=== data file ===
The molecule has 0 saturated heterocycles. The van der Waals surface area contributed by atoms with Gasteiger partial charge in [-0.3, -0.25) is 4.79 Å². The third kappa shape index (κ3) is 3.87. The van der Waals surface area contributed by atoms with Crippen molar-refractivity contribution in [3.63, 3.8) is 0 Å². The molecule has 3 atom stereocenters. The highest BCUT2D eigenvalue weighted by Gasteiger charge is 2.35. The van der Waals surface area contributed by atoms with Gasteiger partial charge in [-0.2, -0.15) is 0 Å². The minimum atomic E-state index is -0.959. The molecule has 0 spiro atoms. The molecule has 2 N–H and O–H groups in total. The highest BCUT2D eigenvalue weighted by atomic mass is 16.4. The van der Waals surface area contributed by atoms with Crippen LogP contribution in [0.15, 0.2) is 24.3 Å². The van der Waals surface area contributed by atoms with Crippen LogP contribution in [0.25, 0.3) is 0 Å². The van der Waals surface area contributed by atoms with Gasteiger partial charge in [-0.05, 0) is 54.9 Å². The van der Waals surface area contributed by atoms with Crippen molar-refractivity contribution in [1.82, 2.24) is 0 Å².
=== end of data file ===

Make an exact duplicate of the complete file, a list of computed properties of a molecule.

The molecule has 0 saturated heterocycles. The van der Waals surface area contributed by atoms with Gasteiger partial charge in [-0.3, -0.25) is 4.79 Å². The third kappa shape index (κ3) is 3.87. The van der Waals surface area contributed by atoms with Crippen molar-refractivity contribution in [3.63, 3.8) is 0 Å². The molecule has 3 atom stereocenters. The highest BCUT2D eigenvalue weighted by Gasteiger charge is 2.35. The van der Waals surface area contributed by atoms with Gasteiger partial charge in [-0.2, -0.15) is 0 Å². The minimum atomic E-state index is -0.959. The molecule has 0 spiro atoms. The molecule has 2 N–H and O–H groups in total. The highest BCUT2D eigenvalue weighted by atomic mass is 16.4. The van der Waals surface area contributed by atoms with Crippen LogP contribution in [0.15, 0.2) is 24.3 Å². The van der Waals surface area contributed by atoms with Crippen LogP contribution in [0.25, 0.3) is 0 Å². The van der Waals surface area contributed by atoms with Gasteiger partial charge in [-0.05, 0) is 54.9 Å². The van der Waals surface area contributed by atoms with Crippen molar-refractivity contribution in [1.82, 2.24) is 0 Å².